The Appellate Board handles appeals about elections, grievances against the UTSU, and executive reviews. STEVEN LEE/THE VARSITY

The University of Toronto Students’ Union (UTSU) Appellate Board has struggled to recruit members, though job listings for board positions have been posted on the union’s website as early as October 2017. The quasi-judicial board is in charge of hearing appeals about elections, grievances against the UTSU, and executive reviews.

Created in 2016, the board’s mandate is to ensure a fair, unbiased elections process. UTSU President Mathias Memmel emphasized the importance of having an appellate board, describing it as “the supreme court” of the UTSU.

“We created the Appellate Board because we recognized that there was a need for a genuinely arm’s-length adjudicator, especially in the context of elections,” said Memmel. “Despite aggressive advertising, we struggle to find students — especially law students — to sit on the Appellate Board.”

“If we want the Appellate Board to work, we need to develop a culture of mature, process-based decision-making,” he continued. “At the moment, most students aren’t interested in wading into UTSU politics.”

He also noted that other university students’ unions, including the Students’ Society of McGill University and the Alma Mater Society at Queen’s University, follow a similar quasi-judicial model and have not had the same issues filling board positions.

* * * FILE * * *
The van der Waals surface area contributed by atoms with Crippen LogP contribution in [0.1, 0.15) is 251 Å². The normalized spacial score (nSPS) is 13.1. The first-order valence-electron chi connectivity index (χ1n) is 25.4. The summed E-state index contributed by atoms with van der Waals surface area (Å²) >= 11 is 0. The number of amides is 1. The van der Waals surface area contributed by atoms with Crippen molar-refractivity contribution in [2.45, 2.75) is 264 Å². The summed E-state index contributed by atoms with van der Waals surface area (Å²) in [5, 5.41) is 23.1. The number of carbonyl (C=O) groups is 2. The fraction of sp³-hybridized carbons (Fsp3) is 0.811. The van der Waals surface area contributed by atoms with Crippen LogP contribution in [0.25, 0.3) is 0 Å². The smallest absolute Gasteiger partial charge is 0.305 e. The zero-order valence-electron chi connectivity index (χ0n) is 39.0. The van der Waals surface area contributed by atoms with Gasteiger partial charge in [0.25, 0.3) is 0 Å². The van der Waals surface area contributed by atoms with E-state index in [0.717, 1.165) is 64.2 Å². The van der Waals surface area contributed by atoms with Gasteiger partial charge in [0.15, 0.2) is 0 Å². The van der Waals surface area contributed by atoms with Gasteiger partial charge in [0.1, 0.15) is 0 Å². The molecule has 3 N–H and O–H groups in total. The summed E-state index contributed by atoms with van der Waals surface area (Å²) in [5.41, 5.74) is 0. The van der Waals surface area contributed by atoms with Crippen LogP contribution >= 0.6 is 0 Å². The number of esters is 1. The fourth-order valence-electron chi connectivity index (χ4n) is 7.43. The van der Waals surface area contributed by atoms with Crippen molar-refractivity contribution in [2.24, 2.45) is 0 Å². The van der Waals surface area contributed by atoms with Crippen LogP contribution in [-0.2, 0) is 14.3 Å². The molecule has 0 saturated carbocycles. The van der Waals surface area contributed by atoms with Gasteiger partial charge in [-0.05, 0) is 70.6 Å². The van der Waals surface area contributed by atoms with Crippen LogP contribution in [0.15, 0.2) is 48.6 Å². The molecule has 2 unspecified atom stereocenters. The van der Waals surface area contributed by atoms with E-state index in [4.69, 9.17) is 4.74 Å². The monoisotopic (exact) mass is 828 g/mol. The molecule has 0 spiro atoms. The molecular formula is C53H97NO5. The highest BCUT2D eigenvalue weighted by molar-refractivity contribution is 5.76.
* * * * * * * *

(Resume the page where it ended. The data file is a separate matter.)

Under Bylaw 18 of the UTSU, the board is supposed to consist of four law students and three first-entry undergraduate students who have completed at least two years of study. An understanding of the UTSU’s procedures for grievances, knowledge of legal writing and the format of legal statutes in Canada, and prior experience on other quasi-judicial bodies are some of the assets required for potential applicants listed on the job’s page. Those who have held office in the UTSU are ineligible to apply.

The UTSU Appellate Board was established after the abolition of the Elections and Referenda Appeals Committee in 2014, which Memmel described as being deemed “openly biased and implicated in deliberate electoral fraud.”

Disclosure: Teodora Pasca, The Varsity’s Comment Editor, is a member of the UTSU’s Appellate Board.

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